I am increasingly realising that a key problem in the Market Monetarist arguments for NGDP level targeting is that we have not been very clear in our arguments concerning how it would actually work.
We argue that we should target a certain level for NGDP and then it seems like we just expect it too happen more or less by itself. Yes, we argue that the central bank should control the money base to achieve this target and this could done with the use of NGDP futures. However, I still think that we need to be even clearer on this point.
Therefore, we really need a Market Monetarist theory of the monetary transmission mechanism. In this post I will try to sketch such a theory.
Combining “old monetarist” insights with rational expectations
The historical debate between “old” keynesians and “old” monetarists played out in the late 1960s and the 1970s basically was centre around the IS/LM model.
The debate about the IS/LM model was both empirical and theoretical. On the hand keynesians and monetarists where debating the how large the interest rate elasticity was of money and investments respectively. Hence, it was more or less a debate about the slope of the IS and LM curves. In much of especially Milton Friedman writings he seems to accept the overall IS/LM framework. This is something that really frustrates me with much of Friedman’s work on the transmission mechanism and other monetarists also criticized Friedman for this. Particularly Karl Brunner and Allan Meltzer were critical of “Friedman’s monetary framework” and for his “compromises” with the keynesians on the IS/LM model.
Brunner and Meltzer instead suggested an alternative to the IS/LM model. In my view Brunner and Meltzer provides numerous important insights to the monetary transmission mechanism, but it often becomes unduly complicated in my view as their points really are relatively simple and straight forward.
At the core of the Brunner-Meltzer critique of the IS/LM model is that there only are two assets in the IS/LM model – basically money and bonds and if more assets are included in the model such as equities and real estate then the conclusions drawn from the model will be drastically different from the standard IS/LM model. It is especially notable that the “liquidity trap” argument breaks down totally when more than two assets are included in the model. This obviously also is key to the Market Monetarist arguments against the existence of the liquidity trap.
This mean that monetary policy not only works via the bond market (in fact the money market). In fact we could easily imagine a theoretical world where interest rates did not exist and monetary policy would work perfectly well. Imagining a IS/LM model where we have two assets. Money and equities. In such a world an increase in the money supply would push up the prices of equities. This would reduce the funding costs of companies and hence increase investments. At the same time it would increase holdholds wealth (if they hold equities in their portfolio) and this would increase private consumption. In this world monetary policy works perfectly well and the there is no problem with a “zero lower bound” on interest rates. Throw in the real estate market and a foreign exchange markets and then you have two more “channels” by which monetary policy works.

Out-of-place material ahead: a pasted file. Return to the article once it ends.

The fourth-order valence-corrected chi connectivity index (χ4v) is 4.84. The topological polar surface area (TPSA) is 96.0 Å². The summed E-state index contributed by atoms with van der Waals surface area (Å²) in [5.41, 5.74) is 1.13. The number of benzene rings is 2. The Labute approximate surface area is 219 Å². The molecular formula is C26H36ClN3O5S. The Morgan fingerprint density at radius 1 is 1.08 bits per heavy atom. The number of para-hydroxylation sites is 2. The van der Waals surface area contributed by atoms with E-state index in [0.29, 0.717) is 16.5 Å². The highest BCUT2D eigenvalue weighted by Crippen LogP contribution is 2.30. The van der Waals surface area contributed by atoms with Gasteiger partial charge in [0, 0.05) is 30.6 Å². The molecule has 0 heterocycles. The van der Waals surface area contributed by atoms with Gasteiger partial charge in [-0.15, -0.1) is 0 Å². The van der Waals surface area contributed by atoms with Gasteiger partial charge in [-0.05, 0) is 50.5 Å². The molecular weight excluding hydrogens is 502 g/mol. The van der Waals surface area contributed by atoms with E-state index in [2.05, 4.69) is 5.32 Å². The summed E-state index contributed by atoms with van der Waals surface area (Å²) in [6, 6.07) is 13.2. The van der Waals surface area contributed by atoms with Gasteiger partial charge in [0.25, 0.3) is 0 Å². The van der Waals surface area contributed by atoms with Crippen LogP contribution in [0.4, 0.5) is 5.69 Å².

Hence, the Market Monetarist perspective on monetary policy the following dictum holds:
“Monetary policy works through many channels”
Keynesians are still obsessed about interest rates
Fast forward to the debate today. New Keynesians have mostly accepted that there are ways out of the liquidity trap and the work of for example Lars E. O. Svensson is key. However, when one reads New Keynesian research today one will realise that New Keynesians are as obsessed with interest rates as the key channel for the transmission of monetary policy as the old keynesians were. What has changed is that New Keynesians believe that we can get around the liquidity trap by playing around with expectations. Old Keynesians assumed that economic agents had backward looking or static expectations while New Keynesians assume rational expectations – hence, forward-looking expectations.
Hence, New Keynesians still see interest rates at being at the core of monetary policy making. This is as problematic as it was 30 years ago. Yes, it is fine that New Keynesian acknowledges that agents are forward-looking but it is highly problematic that they maintain the narrow focus on interest rates.
In the New Keynesian model monetary policy works by increasing inflation expectation that pushes down real interest rates, which spurs private consumption and investments. Market Monetarists certainly do think this is one of many channels by which monetary policy work, but it is clearly not the most important channel.
Rules are at the centre of the transmission mechanism
Market Monetarist stresses the importance of monetary policy rules and how that impacts agents expectations and hence the monetary transmission mechanism. Hence, we are more focused on the forward-looking nature or monetary policy than the “old” monetarists were. In that regard we are similar to the New Keynesians.
It exactly because of our acceptance of rational expectations that we are so obsessed about NGDP level targeting. Therefore when we discuss the monetary policy transmission mechanism it is key whether we are in world with no credible rule in place or whether we are in a world of a credible monetary policy rule. Below I will discussion both.